Monday, February 6, 2012

BEWARE! Your Tax Preparer May Be Sending You to Tax Hell…

BEWARE! Your Tax Preparer May Be Sending You to Tax Hell…

As tax season gets into full gear, I hear a lot of tax preparers, in attempt to “save” their clients on the amount of taxes they’d otherwise pay, advise them to make contributions into tax-qualified IRAs. But will that move really “save” you any money on taxes at the end of the day?

By funding a deductible IRA, you would pay less in taxes today – but according to current tax law, you are only postponing paying those taxes until a later date, more than likely when you are retired. As many so-called tax experts and financial gurus will explain, you’ll be outsmarting the IRS because by retirement, you’ll presumably need much less income (because you’ll have paid off the mortgage on your house and your children will be grown and out of the nest). So by implication, your taxes will be much, much lower. Seriously?
That Thinking Is Nonsense and Very Short-Sighted
I don’t know about you, but I’m looking forward to a much better retirement after all those years of hard work – and I just don’t quite see how I can do that on a significantly lower income than today. Besides I wouldn’t want anyone to tell me I’m “saving” money, when in fact I am going to HAVE to pay it back – is that called savings?
I hear daily, by virtue of my consistent interactions with seniors through the educational workshops I teach and private consultations with our firm, that many of those who followed this shallow theory now find themselves in tax hell, although their income may have indeed gone down.
You see, you cannot keep postponing your taxes forever. At some point, you must voluntarily withdraw those funds from your IRA, or the IRS will force you to do so, at which time you’ll be hit with an additional 50 percent penalty tax, on top of the regular tax on the amount you should have withdrawn.
What you must understand is that by the time your retirement rolls around, you will – if your situation is like most people’s – more than likely have lost the three most important and significant tax deductions you enjoy today: (1) mortgage interest (if you paid it off), (2) dependent children exemptions (they’ve moved out and are now taking their own exemptions), and of course, (3) you’ll be making no more contributions into that IRA (you’re now withdrawing, instead).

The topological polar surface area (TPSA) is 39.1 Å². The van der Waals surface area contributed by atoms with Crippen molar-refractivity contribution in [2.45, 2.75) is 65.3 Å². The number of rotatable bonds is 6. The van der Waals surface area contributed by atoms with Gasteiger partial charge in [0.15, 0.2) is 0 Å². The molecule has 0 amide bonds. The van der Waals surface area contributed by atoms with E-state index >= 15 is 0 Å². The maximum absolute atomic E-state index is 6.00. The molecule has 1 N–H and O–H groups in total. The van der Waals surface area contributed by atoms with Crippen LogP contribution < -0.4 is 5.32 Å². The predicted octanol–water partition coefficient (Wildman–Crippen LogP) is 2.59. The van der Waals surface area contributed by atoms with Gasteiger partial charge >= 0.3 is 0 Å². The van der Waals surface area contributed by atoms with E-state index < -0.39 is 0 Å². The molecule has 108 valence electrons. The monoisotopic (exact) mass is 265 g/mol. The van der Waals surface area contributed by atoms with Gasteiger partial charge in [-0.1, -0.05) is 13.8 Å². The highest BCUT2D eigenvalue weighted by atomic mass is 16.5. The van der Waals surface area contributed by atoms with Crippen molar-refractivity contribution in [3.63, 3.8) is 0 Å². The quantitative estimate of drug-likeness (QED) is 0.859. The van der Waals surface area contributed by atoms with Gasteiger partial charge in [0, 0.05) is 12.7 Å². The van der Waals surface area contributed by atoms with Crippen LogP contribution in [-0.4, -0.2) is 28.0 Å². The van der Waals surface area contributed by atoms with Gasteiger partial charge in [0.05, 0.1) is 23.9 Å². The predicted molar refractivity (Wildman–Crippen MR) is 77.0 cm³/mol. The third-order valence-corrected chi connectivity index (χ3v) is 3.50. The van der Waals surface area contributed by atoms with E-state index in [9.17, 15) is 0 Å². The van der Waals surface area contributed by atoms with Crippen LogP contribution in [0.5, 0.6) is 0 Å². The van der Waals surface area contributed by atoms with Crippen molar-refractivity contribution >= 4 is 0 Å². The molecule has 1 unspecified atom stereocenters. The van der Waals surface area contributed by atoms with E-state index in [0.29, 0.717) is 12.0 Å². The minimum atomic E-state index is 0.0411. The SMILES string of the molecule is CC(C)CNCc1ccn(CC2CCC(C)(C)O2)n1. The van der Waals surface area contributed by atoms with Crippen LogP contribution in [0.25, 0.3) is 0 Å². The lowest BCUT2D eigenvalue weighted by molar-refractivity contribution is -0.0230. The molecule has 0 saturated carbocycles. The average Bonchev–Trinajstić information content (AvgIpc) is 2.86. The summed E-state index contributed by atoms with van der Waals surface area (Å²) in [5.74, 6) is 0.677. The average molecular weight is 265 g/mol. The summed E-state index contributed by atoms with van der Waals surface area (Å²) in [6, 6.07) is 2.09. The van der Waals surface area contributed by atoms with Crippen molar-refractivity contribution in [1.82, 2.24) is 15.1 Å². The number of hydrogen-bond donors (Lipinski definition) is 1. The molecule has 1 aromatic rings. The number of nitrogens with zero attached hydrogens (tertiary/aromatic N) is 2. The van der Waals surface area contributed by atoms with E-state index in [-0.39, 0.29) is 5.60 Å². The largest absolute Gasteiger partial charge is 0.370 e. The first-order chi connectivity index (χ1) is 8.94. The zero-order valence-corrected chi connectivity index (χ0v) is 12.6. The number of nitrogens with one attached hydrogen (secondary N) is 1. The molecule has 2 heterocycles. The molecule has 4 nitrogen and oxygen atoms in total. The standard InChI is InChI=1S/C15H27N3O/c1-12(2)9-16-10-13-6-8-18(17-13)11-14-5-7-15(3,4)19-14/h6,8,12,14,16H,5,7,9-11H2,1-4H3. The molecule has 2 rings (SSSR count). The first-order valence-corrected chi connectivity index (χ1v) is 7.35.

Now let’s think about this: with those deductions gone, what do you expect will happen to your “taxable income”? It will, of course, become disproportionately higher – just ask someone who’s currently retired to confirm this. Given their so-called advice, I think many of these tax gurus are completely delusional. I’m happy to be proven wrong, so would one of those strong advocates of the traditional IRA strategy please tell me what I’m missing here?
Another thing that apparently eludes many retirees is the fact that every dollar you withdraw from your IRA directly contributes to the amount of taxes you end up paying on your Social Security checks in retirement. Talk about a double-whammy! 
Did you know there are alternatives within the tax code that allow you to contribute after-tax money and then never have to worry again about taxes on those funds? Hey, all I’m advising here is knowing exactly what you’re getting into before you sign on the dotted line, because I’d hate to be talking with you years down the road and hearing, “I should have met you some years back” as I hear quite often.
The good news is that irrespective of where you are – even if you’re already retired – there are things you can start doing TODAY to begin keeping more of your hard-earned dollars, without leaving yourself exposed so that your retirement plan comes back to bite you later on.
Contact us TODAY to schedule your complimentary, completely no-obligation consultation with a knowledgeable financial expert who can explain money-saving alternatives your current financial advisor may not be aware of. 877.656.9111 or

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